One woman, one courageous act.
How Rosa Parks defied racism on December 1, 1955 in Montgomery, Alabama.
“All I was doing was trying to get home from work.”
Rosa Louise McCauley Parks (1913 – 2005)
On the first of December 1955, Rosa Parks was arrested for civil disobedience. She had refused to give up her seat to a white passenger on a crowded bus in the racially segregated town of Montgomery, Alabama. Her defiance sparked the push for racial equality, which brought civil rights superstars such as Martin Luther King Jr. into the public eye and changed the world forever.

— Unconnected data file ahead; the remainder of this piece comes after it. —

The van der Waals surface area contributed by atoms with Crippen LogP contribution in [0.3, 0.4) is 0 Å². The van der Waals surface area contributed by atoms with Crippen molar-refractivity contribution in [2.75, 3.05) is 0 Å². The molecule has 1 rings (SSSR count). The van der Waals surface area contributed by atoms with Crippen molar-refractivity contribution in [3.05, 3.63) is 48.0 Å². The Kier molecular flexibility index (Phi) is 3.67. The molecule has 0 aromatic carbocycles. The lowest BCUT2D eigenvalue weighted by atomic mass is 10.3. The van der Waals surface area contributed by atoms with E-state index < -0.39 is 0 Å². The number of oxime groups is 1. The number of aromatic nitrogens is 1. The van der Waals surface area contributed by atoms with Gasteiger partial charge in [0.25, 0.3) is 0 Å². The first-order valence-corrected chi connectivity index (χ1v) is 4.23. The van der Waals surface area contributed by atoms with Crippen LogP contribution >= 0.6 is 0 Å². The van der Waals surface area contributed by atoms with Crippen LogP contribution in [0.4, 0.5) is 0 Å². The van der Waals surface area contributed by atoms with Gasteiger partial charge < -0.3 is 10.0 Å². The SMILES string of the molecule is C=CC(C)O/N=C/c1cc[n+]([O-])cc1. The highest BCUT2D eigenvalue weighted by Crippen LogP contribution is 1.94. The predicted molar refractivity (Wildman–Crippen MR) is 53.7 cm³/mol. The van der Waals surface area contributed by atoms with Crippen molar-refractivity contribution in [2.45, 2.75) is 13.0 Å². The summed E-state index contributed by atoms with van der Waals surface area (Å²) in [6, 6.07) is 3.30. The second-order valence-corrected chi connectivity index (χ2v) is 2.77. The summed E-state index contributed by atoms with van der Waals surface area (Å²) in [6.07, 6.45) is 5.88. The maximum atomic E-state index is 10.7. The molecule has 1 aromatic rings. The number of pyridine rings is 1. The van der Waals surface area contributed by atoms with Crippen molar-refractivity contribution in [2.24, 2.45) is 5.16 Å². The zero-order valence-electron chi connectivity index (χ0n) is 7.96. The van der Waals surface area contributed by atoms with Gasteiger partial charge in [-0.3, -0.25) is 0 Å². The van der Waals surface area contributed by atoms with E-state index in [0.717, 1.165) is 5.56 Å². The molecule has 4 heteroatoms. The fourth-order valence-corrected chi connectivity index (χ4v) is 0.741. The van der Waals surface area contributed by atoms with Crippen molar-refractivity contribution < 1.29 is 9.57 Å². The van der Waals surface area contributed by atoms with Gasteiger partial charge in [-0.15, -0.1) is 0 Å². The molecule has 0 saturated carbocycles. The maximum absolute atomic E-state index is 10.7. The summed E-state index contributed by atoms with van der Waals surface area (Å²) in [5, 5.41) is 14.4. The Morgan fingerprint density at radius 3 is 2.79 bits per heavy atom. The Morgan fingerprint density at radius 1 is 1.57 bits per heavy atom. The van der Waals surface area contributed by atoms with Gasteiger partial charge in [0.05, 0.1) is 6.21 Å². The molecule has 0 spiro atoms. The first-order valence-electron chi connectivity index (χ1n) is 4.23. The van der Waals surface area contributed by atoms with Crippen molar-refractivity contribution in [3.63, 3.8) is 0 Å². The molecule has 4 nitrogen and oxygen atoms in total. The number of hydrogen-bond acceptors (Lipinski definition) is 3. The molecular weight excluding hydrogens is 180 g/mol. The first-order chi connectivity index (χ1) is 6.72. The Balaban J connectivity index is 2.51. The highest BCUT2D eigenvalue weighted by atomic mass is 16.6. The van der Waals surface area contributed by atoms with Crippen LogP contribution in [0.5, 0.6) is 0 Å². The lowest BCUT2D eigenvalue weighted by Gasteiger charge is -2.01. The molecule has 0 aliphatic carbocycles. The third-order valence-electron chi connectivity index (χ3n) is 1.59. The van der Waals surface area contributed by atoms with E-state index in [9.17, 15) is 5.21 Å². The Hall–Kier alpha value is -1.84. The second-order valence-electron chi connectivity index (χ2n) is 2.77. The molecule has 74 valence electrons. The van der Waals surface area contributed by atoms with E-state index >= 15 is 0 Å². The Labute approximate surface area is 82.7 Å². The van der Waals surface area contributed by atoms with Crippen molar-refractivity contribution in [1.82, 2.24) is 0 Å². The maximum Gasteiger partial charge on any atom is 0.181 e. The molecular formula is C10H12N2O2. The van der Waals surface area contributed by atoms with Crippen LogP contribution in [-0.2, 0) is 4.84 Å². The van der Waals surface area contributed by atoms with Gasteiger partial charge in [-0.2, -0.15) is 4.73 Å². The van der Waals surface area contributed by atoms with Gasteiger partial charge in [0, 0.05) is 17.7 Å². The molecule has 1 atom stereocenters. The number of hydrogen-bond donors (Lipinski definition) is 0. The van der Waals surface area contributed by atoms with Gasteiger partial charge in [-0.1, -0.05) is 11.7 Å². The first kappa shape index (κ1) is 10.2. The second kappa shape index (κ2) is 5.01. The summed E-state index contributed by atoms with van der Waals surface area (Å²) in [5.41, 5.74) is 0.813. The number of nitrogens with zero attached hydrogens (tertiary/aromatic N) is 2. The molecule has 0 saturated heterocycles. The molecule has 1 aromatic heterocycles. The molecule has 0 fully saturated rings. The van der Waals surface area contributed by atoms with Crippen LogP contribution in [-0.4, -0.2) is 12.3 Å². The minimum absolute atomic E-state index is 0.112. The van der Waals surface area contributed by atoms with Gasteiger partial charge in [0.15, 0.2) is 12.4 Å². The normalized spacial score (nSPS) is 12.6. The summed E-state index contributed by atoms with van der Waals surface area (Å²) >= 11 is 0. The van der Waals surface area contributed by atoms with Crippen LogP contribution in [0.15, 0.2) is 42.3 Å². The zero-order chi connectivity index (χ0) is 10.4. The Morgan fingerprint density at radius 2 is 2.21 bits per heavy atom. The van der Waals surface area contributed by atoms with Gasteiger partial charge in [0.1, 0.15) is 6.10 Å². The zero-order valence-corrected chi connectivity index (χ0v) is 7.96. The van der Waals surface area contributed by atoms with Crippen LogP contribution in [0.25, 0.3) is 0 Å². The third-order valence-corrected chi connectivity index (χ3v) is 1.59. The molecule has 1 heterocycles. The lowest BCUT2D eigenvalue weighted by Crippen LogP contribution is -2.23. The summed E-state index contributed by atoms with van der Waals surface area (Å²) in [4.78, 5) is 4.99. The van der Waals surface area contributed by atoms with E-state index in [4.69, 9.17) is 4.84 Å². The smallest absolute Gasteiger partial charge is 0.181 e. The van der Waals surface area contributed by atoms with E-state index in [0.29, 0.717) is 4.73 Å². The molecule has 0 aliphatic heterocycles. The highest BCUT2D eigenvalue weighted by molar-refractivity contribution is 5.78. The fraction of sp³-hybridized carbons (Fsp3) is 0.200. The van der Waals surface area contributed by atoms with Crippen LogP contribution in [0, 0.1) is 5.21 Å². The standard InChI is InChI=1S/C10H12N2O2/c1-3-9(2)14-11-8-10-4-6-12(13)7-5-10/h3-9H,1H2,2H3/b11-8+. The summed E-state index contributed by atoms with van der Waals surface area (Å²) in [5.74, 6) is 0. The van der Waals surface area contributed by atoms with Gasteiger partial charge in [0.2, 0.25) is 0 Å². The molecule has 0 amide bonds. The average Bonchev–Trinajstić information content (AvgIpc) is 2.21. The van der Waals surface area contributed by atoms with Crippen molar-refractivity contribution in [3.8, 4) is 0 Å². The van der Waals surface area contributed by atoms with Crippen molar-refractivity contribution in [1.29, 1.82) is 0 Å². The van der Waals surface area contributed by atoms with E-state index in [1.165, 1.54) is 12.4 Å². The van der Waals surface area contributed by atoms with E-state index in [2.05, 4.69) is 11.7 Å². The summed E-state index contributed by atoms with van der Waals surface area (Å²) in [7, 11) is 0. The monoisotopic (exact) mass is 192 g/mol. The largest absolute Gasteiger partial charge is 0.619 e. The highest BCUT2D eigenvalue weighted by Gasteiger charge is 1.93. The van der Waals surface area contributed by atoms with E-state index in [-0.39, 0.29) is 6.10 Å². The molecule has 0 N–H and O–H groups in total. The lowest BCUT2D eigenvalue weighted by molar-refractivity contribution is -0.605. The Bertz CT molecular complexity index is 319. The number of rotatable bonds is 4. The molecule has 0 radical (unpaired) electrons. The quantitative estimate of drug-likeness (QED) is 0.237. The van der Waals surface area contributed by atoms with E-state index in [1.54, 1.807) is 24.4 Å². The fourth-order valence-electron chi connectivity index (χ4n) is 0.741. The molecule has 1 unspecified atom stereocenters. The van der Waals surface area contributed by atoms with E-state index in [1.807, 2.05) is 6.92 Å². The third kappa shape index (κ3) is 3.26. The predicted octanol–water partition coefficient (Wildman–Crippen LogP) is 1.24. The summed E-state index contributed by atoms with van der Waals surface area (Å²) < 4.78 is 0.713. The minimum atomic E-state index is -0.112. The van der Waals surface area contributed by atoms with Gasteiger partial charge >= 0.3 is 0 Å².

On December 1, 2005, President George W. Bush directed that a statue of Parks be placed in the United States Capitol’s National Statuary Hall.
The President stated:
“By placing her statue in the heart of the nation’s Capitol, we commemorate her work for a more perfect union, and we commit ourselves to continue to struggle for justice for every American.